XTO Energy Inc.’s natural gas-weighted production jumped 23% in 3Q2009 from a year ago even with fewer rigs in operation and spending down 5%, the company said last week. The independent now expects annual output will be up by the same amount, 23%, from 2008.
“It was a great quarter for us from a production standpoint, from the fact that we were running 100 rigs last year, [and were] down to 47 rigs in this quarter,” CEO Keith Hutton told analysts during a quarterly earnings conference call. “So, less than half the rigs we started this year with and about a 14% growth target, 4% organic, we’re going to end the year with a 23% growth target and 13% organic for the drillbit. That just really points to the wells and property that we bought over the last couple of years and how good they really are.”
XTO, like many of the recent quarterly reports from other independents operating onshore, was able to boost its production by 23% from a year ago to 2.95 Bcfe/d even with some voluntary shut-ins and by delaying the completion of some of its wells. New fracturing techniques used in shale operations have increased initial production rates in almost all of the shale plays.
“We are beating our estimates in every one of the basins,” said Hutton. “We have had increasing the efficiencies both from lower operating costs and capital costs…We have 47 rigs running today, and 27 of those rigs are drilling in the shale basins.” XTO has a position in most of the big shale and tight gas plays in North America, including the Barnett, Fayetteville, Haynesville, Woodford, Marcellus, Bakken and Deep Bossier Sands.
XTO was running 19 gas rigs in the Barnett Shale in 3Q2008. “We’re currently running eight rigs and even with that drop in rig count, our production has actually been maintained, and we still have a pretty good backlog of wells to complete in the Barnett,” Hutton said. Another six rigs are running “constantly” in the Fayetteville, and three more are in operation in the Woodford play, where “we have been able to increase our production all year with just three rigs.”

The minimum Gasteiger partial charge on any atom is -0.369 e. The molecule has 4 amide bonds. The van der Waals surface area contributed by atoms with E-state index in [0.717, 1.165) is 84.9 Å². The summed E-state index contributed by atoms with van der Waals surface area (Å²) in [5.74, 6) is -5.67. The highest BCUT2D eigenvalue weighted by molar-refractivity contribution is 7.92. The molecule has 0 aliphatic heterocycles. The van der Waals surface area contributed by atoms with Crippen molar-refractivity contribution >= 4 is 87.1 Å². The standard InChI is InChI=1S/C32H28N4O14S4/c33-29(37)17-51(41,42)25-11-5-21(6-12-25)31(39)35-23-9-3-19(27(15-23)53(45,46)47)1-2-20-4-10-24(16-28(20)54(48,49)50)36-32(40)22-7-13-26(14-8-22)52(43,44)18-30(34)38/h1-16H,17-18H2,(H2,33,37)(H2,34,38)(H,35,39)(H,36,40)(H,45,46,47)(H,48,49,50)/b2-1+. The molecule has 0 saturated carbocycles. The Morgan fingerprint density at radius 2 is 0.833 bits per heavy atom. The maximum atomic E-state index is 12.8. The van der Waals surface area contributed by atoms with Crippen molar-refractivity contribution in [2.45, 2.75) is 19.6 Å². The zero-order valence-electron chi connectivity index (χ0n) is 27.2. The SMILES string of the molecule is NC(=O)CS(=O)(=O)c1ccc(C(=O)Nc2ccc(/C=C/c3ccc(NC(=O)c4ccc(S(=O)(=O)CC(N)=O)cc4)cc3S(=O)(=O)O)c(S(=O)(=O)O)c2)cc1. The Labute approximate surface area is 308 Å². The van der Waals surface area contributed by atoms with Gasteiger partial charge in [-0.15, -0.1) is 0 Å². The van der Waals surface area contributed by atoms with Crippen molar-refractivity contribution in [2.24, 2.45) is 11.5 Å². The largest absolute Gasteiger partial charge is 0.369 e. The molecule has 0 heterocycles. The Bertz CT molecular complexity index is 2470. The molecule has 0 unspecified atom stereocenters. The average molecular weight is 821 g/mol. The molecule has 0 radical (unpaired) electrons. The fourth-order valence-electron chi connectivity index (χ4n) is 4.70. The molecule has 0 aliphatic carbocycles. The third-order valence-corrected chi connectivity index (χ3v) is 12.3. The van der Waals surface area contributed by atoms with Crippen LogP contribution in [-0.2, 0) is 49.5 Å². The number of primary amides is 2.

In the Haynesville Shale, “there was some talk maybe that we didn’t have as high-quality acreage position [but] we currently have five rigs running,” said Hutton. “We’re making about 45 MMcf/d and we’ll exit at 60-70 MMcf/d on an operated gross standpoint. We will have six rigs running here in the next month and by the start of the first quarter, we’ll have at least double-digit rigs in the Haynesville going forward for our 2010 budget.”
Six wells are currently being drilled by XTO in the Marcellus Shale with two rigs in operation, and “next year, we will push that up to at least four rigs,” he said.
XTO plans to “push more rigs toward drilling horizontals” both in the Bossier and Cotton Valley Lime…throughout the Freestone Trend,” said Hutton of the company’s holdings in East Texas. In the Texas portion of the Haynesville play, XTO averaged “almost 8-9 MMcf/d, first-month average” over 30 days, and in Louisiana, he said the first well averaged 14.5 MMcf/d over a two-week period.
XTO reported that its 3Q2009 profits fell 4% from a year ago to $500 million (86 cents/share) from $521 million (94 cents). Revenue was up 8% to $2.29 billion from $2.13 billion. Average realized gas prices fell 18% from the year-ago period to $6.93/Mcf; natural gas liquids prices fell 43% to average $30.59/bbl. Crude oil prices were up 16% from a year ago to average $108.04/bbl.
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